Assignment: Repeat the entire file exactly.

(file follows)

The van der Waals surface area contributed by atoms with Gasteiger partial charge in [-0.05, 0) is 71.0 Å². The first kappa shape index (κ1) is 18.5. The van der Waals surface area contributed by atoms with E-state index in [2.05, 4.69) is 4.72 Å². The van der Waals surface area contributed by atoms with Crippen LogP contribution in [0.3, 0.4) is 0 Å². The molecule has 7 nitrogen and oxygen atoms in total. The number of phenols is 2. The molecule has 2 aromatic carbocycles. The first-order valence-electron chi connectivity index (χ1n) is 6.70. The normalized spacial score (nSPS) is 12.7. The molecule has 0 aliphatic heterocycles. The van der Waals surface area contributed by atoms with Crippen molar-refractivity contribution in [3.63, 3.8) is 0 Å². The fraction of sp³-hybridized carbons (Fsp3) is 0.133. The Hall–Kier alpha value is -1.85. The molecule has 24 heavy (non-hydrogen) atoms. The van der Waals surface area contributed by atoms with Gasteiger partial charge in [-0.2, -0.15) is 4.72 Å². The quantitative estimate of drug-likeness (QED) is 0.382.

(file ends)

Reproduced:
The van der Waals surface area contributed by atoms with Gasteiger partial charge in [-0.05, 0) is 71.0 Å². The first kappa shape index (κ1) is 18.5. The van der Waals surface area contributed by atoms with E-state index in [2.05, 4.69) is 4.72 Å². The van der Waals surface area contributed by atoms with Crippen LogP contribution in [0.3, 0.4) is 0 Å². The molecule has 7 nitrogen and oxygen atoms in total. The number of phenols is 2. The molecule has 2 aromatic carbocycles. The first-order valence-electron chi connectivity index (χ1n) is 6.70. The normalized spacial score (nSPS) is 12.7. The molecule has 0 aliphatic heterocycles. The van der Waals surface area contributed by atoms with Crippen molar-refractivity contribution in [3.63, 3.8) is 0 Å². The fraction of sp³-hybridized carbons (Fsp3) is 0.133. The Hall–Kier alpha value is -1.85. The molecule has 24 heavy (non-hydrogen) atoms. The van der Waals surface area contributed by atoms with Gasteiger partial charge in [-0.2, -0.15) is 4.72 Å². The quantitative estimate of drug-likeness (QED) is 0.382.